U.S. And Japan Hit Snag In Major Trade Pact Negotiations
STEVE INSKEEP, HOST:
A big step for free trade requires two longtime allies to agree. The United States and Japan are two giant economies leading the effort to create a Trans-Pacific Partnership. It's a free-trade zone, a sort of NAFTA for the Pacific. Negotiations have gone on for months. The trouble is that a deal would require the U.S. and Japan to resolve some seemingly intractable issues. Here's NPR's Jackie Northam.
JACKIE NORTHAM, BYLINE: Let's face it - trade negotiations, even the multibillion-dollar ones, are often plodding, incremental affairs. At times both sides stare at each other, waiting for the other to blink. But sometimes, behind closed doors, there's intrigue, surprise, even high drama. Take, for example, a couple of weeks ago when Japanese Economy Minister Akira Amari met in Washington with Michael Froman, the U.S. trade representative. The chief negotiators were trying to shore up final details which would clear the way for passage of the Trans-Pacific Partnership, says Sheila Smith, the Japan specialist at the Council on Foreign Relations.
SHEILA SMITH: So there's a lot of high expectations on both Froman and Amari that they will come through and they will get this done. And everybody's kind of holding their breath.
NORTHAM: The two men were into their second day of negotiations. Accounts from people on both sides say it wasn't long after lunch had been delivered that Amari abruptly stalked out of the room, leaving behind a surprised American negotiating team and their sandwiches. Amari got on a plane and flew 14 hours back to Tokyo. Smith says the economy minister later appeared on Japanese TV, expressing his anger and frustration with the talks. Michael Green, an Asia specialist at the Center for Strategic and International Studies, says he's not surprised there were tense moments.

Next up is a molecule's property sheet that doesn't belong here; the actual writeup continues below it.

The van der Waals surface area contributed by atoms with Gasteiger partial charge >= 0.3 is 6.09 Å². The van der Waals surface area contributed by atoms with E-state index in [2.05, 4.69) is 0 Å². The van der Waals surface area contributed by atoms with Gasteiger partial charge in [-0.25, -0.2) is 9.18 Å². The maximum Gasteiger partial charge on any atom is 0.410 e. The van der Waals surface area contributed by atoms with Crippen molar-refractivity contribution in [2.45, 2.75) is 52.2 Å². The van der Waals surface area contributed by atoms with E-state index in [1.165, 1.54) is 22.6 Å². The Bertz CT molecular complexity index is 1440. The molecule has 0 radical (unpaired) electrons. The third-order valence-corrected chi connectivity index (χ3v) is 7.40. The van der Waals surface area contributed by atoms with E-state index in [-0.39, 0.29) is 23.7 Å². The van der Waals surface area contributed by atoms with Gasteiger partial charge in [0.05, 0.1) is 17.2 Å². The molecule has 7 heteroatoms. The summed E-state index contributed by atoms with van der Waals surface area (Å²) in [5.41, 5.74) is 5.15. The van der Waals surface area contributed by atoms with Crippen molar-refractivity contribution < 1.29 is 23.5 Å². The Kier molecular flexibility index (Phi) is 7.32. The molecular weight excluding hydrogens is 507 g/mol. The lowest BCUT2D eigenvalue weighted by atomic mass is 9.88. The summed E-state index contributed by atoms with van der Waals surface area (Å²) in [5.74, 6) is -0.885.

MICHAEL GREEN: My understanding is that well over 95 percent of the big pieces of this Trans-Pacific Partnership negotiation are fine between the U.S. and Japan. These trade negotiations are always hardest at the end because you're getting to the toughest domestic political issues.
NORTHAM: It all comes down to agriculture and automobiles. Japan wants the U.S. to drop or reduce tariffs on the import of passenger cars and on light trucks. The U.S. has a 25 percent import tariff on light trucks. On the flipside, the U.S. wants to open up markets to Japan's so-called sacred commodities - such as rice, pork dairy and sugar. These are backed by powerful political lobbies. Japanese tariffs on rice alone are a whopping 778 percent. Lack of agreement on these areas was probably the cause of the latest bust up, says the CFR's Smith.
SMITH: I suspect that the Japanese came to the table in Washington feeling like they had a good offer to provide the U.S. The U.S. side was either dissatisfied with that offer or was not quite ready themselves to make a similarly good offer.
NORTHAM: Whatever the cause, finalizing the TPP pact is stalled without an agreement between the U.S. and Japan, says Mireya Solis, a senior fellow at the Brookings Institution.
MIREYA SOLIS: We have to ask ourselves, how are we going to keep the momentum going on these trade talks? I think we have now reached the time when it really boils down to a question of leadership.
NORTHAM: Both Japanese Prime Minister Shinzo Abe and President Obama has stressed the importance of sealing the trade deal. Abe needs it to add credibility to his promise to reform and grow Japan's economy. The Obama administration needs the deal to help solidify the so-called pivot to Asia. The issue came up during a conversation last week between the two leaders - Solis again.
SOLIS: So I think they're trying to pick up the pieces, and they're trying to send the message that, you know, things are not as bad as they seemed given the failure of the meeting last month. But we have not in any way received any sense that they are actually there, that the breakthrough has happened.
NORTHAM: Negotiators are expected to meet again in Australia this week. Jackie Northam, NPR News, Washington.
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